I remember the first time I saw the cake. It was morning, and sky was perfectly clear as I walked through the parking lot and into the gym where are reception was going to be. It must have been the day of the wedding, so all the decorations were in place. The gym was a sea of white with purple accents and delicate white roses were scattered everywhere. In the middle of the gym was a round table, and there on a small platform, was our wedding cake.

It was perfect. I couldn’t have designed a better cake for our wedding and for us if I had actually known what I was doing. The cake was simple, beautiful, elegant, and it even tasted delicious.

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Sometimes our marriage feels a lot like our wedding cake. Dan and I each came into it with our own ideas of what it should look like. We had plans that failed, expectations that have never been fulfilled. There were probably only two major things I was sure of when we got married:

1) Dan was the man I wanted to marry.

2) Jesus was the center of our relationship and we wanted Him to stay there.

I guess Jesus is a bit like our cake topper. He stays, but anything else can change (and most other things have changed). Marriage has held so much that we never expected. School changes. Job changes. Babies…early babies! Those crazy newborn months. And housing changes (and more and more housing changes). Sometimes our whole lives feel a bit disorganized. Sometimes they feel chaotic or downright out of control. But ultimately, Jesus is at the center of our marriage, and God is the one creating and perfecting our story. God is our marriage “cake-maker”.

Often we just see the messy cake-making process. But sometimes we get a little glimpse into the beauty that God is perfecting. This Thursday Dan and I will celebrate four years of marriage. Four years of chaos and four years of trusting Jesus.

We’re going to celebrate by having an extended weekend packed full of fun and friends and a nice, long date. So there will be updates and pictures and lots of sharing up ahead, but for now I’m just reflecting on the goodness of our God and the sweet results a marriage receives when Jesus is at the center.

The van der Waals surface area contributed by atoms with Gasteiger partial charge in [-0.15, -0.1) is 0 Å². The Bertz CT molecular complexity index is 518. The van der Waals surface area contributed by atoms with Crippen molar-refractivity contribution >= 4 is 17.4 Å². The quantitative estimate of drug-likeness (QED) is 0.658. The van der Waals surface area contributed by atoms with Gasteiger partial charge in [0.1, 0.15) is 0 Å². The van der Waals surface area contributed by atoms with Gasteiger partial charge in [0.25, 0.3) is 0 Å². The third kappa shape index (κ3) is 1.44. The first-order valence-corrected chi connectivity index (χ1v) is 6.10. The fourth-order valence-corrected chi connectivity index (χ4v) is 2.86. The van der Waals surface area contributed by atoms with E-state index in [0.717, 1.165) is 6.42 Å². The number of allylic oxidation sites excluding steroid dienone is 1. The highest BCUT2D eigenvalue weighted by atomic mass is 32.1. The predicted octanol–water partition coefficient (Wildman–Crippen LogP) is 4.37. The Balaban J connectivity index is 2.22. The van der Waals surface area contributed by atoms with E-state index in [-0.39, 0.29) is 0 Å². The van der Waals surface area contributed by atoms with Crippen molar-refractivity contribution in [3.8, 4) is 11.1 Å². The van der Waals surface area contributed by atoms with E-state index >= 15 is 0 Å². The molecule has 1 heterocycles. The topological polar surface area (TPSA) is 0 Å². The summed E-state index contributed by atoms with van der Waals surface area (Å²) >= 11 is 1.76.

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Love, Laughter, and Bloopers

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Last week I took the girls outside for a brief photo shoot before posting Abby’s latest update. Lydia wanted to be in on the fun, so I took pictures while the girls played together. It was sweet. Afterward I realized that I had taken some pretty funny pictures, and some cute ones too.

Mind if I share?

Few things make my heart happier than watching these two talk to each other, play together, and just love on each other.

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Sometimes I’m not sure they’re BOTH enjoying themselves.

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And sometimes I KNOW they’re not both enjoying themselves.

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Sometimes they just need some alone time.

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Sometimes bad things happen when I’m not around.

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But these two forgive quickly. Then they’re back to sharing secrets.

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Maybe I was just in a wedding mood, but this one reminds me of bridal party shots where all the girls are talking and laughing. Don’t grow up too fast girls!

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Maybe we can duplicate this one at the a wedding too. 🙂

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Abby has a tendency to bite fingers, eat faces, and poke people in the eye.

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And sometimes she just won’t smile.

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I love my girls. And all our squishy selfies too.